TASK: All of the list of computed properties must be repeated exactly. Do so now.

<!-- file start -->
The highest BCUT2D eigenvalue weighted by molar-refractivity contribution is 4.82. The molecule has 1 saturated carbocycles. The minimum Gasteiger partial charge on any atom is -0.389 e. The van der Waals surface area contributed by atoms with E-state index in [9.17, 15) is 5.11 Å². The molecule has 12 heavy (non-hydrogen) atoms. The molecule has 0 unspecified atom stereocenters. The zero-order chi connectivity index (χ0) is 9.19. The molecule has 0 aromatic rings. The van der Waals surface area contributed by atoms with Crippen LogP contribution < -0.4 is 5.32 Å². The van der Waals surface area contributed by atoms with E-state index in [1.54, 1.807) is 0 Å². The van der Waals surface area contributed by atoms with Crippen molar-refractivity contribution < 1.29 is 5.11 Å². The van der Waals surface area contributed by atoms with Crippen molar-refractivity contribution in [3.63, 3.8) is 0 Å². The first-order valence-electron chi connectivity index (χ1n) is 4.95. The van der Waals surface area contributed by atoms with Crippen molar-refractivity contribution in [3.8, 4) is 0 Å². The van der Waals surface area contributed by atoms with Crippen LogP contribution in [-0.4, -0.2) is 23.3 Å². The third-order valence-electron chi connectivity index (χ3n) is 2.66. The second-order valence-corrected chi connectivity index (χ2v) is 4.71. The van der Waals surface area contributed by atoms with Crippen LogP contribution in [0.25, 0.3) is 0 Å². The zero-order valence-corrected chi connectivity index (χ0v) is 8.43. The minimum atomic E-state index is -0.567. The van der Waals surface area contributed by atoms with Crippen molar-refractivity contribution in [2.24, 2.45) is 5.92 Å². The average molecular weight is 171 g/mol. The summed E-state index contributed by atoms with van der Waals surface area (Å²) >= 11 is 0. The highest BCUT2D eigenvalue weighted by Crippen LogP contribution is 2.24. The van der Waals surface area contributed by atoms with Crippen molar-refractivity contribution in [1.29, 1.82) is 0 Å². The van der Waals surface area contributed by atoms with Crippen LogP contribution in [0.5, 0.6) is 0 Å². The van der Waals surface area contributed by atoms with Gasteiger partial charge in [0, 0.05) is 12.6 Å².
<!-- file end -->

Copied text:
The highest BCUT2D eigenvalue weighted by molar-refractivity contribution is 4.82. The molecule has 1 saturated carbocycles. The minimum Gasteiger partial charge on any atom is -0.389 e. The van der Waals surface area contributed by atoms with E-state index in [9.17, 15) is 5.11 Å². The molecule has 12 heavy (non-hydrogen) atoms. The molecule has 0 unspecified atom stereocenters. The zero-order chi connectivity index (χ0) is 9.19. The molecule has 0 aromatic rings. The van der Waals surface area contributed by atoms with Crippen LogP contribution < -0.4 is 5.32 Å². The van der Waals surface area contributed by atoms with E-state index in [1.54, 1.807) is 0 Å². The van der Waals surface area contributed by atoms with Crippen molar-refractivity contribution < 1.29 is 5.11 Å². The van der Waals surface area contributed by atoms with Crippen molar-refractivity contribution in [3.63, 3.8) is 0 Å². The first-order valence-electron chi connectivity index (χ1n) is 4.95. The van der Waals surface area contributed by atoms with Crippen molar-refractivity contribution in [3.8, 4) is 0 Å². The van der Waals surface area contributed by atoms with Crippen LogP contribution in [-0.4, -0.2) is 23.3 Å². The third-order valence-electron chi connectivity index (χ3n) is 2.66. The second-order valence-corrected chi connectivity index (χ2v) is 4.71. The van der Waals surface area contributed by atoms with Crippen LogP contribution in [0.25, 0.3) is 0 Å². The zero-order valence-corrected chi connectivity index (χ0v) is 8.43. The minimum atomic E-state index is -0.567. The van der Waals surface area contributed by atoms with Crippen molar-refractivity contribution in [2.24, 2.45) is 5.92 Å². The average molecular weight is 171 g/mol. The summed E-state index contributed by atoms with van der Waals surface area (Å²) >= 11 is 0. The highest BCUT2D eigenvalue weighted by Crippen LogP contribution is 2.24. The van der Waals surface area contributed by atoms with Crippen molar-refractivity contribution in [1.29, 1.82) is 0 Å². The van der Waals surface area contributed by atoms with Crippen LogP contribution in [0.5, 0.6) is 0 Å². The van der Waals surface area contributed by atoms with Gasteiger partial charge in [0, 0.05) is 12.6 Å².